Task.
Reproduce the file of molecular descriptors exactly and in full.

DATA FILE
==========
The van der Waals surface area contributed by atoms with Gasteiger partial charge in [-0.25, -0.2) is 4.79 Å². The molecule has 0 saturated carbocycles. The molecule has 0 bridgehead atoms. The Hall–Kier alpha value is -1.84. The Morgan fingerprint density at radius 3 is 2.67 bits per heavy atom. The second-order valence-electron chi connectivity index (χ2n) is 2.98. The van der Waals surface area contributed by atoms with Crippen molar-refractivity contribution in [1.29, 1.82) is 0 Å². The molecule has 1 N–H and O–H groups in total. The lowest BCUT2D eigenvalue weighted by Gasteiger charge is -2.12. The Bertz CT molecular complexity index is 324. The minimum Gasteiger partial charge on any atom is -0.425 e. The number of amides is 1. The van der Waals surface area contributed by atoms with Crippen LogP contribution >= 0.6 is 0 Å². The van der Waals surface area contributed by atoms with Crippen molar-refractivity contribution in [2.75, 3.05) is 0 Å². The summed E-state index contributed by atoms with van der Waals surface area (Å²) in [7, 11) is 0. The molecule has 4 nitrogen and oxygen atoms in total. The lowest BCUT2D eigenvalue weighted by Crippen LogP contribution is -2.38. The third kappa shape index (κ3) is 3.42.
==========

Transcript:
The van der Waals surface area contributed by atoms with Gasteiger partial charge in [-0.25, -0.2) is 4.79 Å². The molecule has 0 saturated carbocycles. The molecule has 0 bridgehead atoms. The Hall–Kier alpha value is -1.84. The Morgan fingerprint density at radius 3 is 2.67 bits per heavy atom. The second-order valence-electron chi connectivity index (χ2n) is 2.98. The van der Waals surface area contributed by atoms with Crippen molar-refractivity contribution in [1.29, 1.82) is 0 Å². The molecule has 1 N–H and O–H groups in total. The lowest BCUT2D eigenvalue weighted by Gasteiger charge is -2.12. The Bertz CT molecular complexity index is 324. The minimum Gasteiger partial charge on any atom is -0.425 e. The number of amides is 1. The van der Waals surface area contributed by atoms with Crippen LogP contribution >= 0.6 is 0 Å². The van der Waals surface area contributed by atoms with Crippen molar-refractivity contribution in [2.75, 3.05) is 0 Å². The summed E-state index contributed by atoms with van der Waals surface area (Å²) in [7, 11) is 0. The molecule has 4 nitrogen and oxygen atoms in total. The lowest BCUT2D eigenvalue weighted by Crippen LogP contribution is -2.38. The third kappa shape index (κ3) is 3.42.